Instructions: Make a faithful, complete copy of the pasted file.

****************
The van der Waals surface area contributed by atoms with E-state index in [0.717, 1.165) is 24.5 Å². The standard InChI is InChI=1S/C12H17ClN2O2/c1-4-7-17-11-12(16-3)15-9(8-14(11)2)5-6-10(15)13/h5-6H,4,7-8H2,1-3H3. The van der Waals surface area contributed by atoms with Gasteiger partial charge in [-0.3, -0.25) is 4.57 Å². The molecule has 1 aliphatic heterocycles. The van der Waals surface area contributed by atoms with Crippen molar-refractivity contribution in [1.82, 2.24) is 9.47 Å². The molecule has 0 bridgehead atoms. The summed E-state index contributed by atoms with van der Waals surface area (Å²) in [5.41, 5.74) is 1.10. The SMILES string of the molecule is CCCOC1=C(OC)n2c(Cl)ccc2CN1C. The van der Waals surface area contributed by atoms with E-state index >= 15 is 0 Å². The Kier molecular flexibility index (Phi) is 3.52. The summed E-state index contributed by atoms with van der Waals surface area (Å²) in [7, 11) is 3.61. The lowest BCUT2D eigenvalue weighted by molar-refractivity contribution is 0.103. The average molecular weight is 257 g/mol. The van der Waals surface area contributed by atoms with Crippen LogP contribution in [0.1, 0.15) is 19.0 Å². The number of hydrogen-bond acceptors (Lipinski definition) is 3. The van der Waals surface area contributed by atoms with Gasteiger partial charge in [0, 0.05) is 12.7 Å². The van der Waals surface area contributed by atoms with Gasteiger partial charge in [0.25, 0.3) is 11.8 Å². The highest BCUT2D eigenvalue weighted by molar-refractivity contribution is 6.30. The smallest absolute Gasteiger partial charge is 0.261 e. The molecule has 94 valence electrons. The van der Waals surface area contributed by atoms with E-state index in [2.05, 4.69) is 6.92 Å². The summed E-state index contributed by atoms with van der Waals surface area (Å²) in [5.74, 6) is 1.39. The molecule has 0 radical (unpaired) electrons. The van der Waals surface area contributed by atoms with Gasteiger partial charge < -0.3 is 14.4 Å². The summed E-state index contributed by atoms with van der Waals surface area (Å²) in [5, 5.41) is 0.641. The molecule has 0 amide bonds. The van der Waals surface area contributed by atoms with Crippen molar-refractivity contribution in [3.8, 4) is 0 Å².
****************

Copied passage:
The van der Waals surface area contributed by atoms with E-state index in [0.717, 1.165) is 24.5 Å². The standard InChI is InChI=1S/C12H17ClN2O2/c1-4-7-17-11-12(16-3)15-9(8-14(11)2)5-6-10(15)13/h5-6H,4,7-8H2,1-3H3. The van der Waals surface area contributed by atoms with Gasteiger partial charge in [-0.3, -0.25) is 4.57 Å². The molecule has 1 aliphatic heterocycles. The van der Waals surface area contributed by atoms with Crippen molar-refractivity contribution in [1.82, 2.24) is 9.47 Å². The molecule has 0 bridgehead atoms. The summed E-state index contributed by atoms with van der Waals surface area (Å²) in [5.41, 5.74) is 1.10. The SMILES string of the molecule is CCCOC1=C(OC)n2c(Cl)ccc2CN1C. The van der Waals surface area contributed by atoms with E-state index >= 15 is 0 Å². The Kier molecular flexibility index (Phi) is 3.52. The summed E-state index contributed by atoms with van der Waals surface area (Å²) in [7, 11) is 3.61. The lowest BCUT2D eigenvalue weighted by molar-refractivity contribution is 0.103. The average molecular weight is 257 g/mol. The van der Waals surface area contributed by atoms with Crippen LogP contribution in [0.1, 0.15) is 19.0 Å². The number of hydrogen-bond acceptors (Lipinski definition) is 3. The van der Waals surface area contributed by atoms with Gasteiger partial charge in [0, 0.05) is 12.7 Å². The van der Waals surface area contributed by atoms with Gasteiger partial charge in [0.25, 0.3) is 11.8 Å². The highest BCUT2D eigenvalue weighted by molar-refractivity contribution is 6.30. The smallest absolute Gasteiger partial charge is 0.261 e. The molecule has 94 valence electrons. The van der Waals surface area contributed by atoms with E-state index in [2.05, 4.69) is 6.92 Å². The summed E-state index contributed by atoms with van der Waals surface area (Å²) in [5.74, 6) is 1.39. The molecule has 0 radical (unpaired) electrons. The van der Waals surface area contributed by atoms with Gasteiger partial charge < -0.3 is 14.4 Å². The summed E-state index contributed by atoms with van der Waals surface area (Å²) in [5, 5.41) is 0.641. The molecule has 0 amide bonds. The van der Waals surface area contributed by atoms with Crippen molar-refractivity contribution in [3.8, 4) is 0 Å².